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Limelight 02/18

Is a duty of care owed by a principal certifying authority to prospective purchasers? – Update

Author, Paul Kozub

Ku-ring-gai Council v Chan [2017] NSWCA 226

Chan & Anor v Ku-ring-gai Council & Ors [2018] HCASL 21


On 15 February 2018, the High Court dismissed an Application for Special Leave to appeal the NSW Court of Appeal judgement in Ku-ring-gai Council v Chan [2017] NSWCA 226.

This decision confirms that the role of a principal certifying authority (PCA) in issuing an occupation certificate does not extend to certifying that the building work does not, or is not likely to, contain latent defects or that the works comply with the relevant plans or the conditions of the development consent.


In 2008, Mr Acres undertook to construct an extension to a residential property (Property) as an owner-builder (Construction).  For the Construction, he retained:

  • Ku-ring-gai Council (Council) as the PCA; and
  • Mitchell Howes Civil & Structural Engineers Pty Ltd (Engineer) to prepare structural drawings and inspect the structural works.

The Council issued an occupation certificate even though the Construction was structurally defective and did not comply with the Engineer’s drawings or the approved plans.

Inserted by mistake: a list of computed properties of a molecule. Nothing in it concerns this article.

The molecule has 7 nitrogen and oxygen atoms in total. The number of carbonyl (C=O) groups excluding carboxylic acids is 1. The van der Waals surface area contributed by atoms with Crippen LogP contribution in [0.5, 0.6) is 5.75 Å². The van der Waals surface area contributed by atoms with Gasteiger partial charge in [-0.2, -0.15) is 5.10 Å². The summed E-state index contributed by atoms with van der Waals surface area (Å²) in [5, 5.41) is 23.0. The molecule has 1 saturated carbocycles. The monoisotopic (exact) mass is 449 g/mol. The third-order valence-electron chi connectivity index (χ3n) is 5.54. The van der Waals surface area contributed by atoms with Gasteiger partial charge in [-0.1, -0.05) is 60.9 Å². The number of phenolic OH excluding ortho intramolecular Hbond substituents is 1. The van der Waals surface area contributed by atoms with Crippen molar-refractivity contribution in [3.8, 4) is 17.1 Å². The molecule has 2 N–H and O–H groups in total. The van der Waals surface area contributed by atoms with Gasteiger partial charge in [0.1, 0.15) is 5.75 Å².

Ms Chan and Mr Cox (Claimants) inspected the Property in 2010 and obtained a pre-purchase building report prepared on the basis of a visual inspection only. Following this, the Claimants purchased the Property, after which the structural defects manifested.

The Claimants sued Mr Acres for a breach of the statutory warranties, and the Council and the Engineer for breaches of their duty of care.

First Instance Decision

Justice McDougall of the NSW Supreme Court dismissed the claim against the Engineer on the grounds that the Engineer did not owe the Claimants a duty of care.

In contrast, his Honour found that the Council owed the Claimants a duty of care as:

  • the Claimants relied on the Council to exercise care in issuing the final occupation certificate; and
  • the Council knew of the likelihood of reliance by prospective purchasers and therefore assumed responsibility to prospective purchasers of certifying accurately.

His Honour concluded that the Council breached this duty of care in issuing the certificate and also found that the Council was obliged to indemnify Mr Acres.

Court of Appeal Decision

The NSW Court of Appeal (Meagher JA with the principal judgment; McColl JA and Sackville AJA agreeing) unanimously allowed the appeal.

Meagher JA stated that the Claimants needed to establish vulnerability for a duty of care to be owed, defining “vulnerability” as an inability to protect oneself from the consequences of a defendant’s want of care. His Honour found that the Claimants had not established vulnerability as:

  • there was no actual reliance by the Claimants on the certification by the Council;
  • an occupation certificate does not, in its terms or effect, certify that:
  • building work does not, or is not likely to, contain latent defects (whether structural or otherwise); or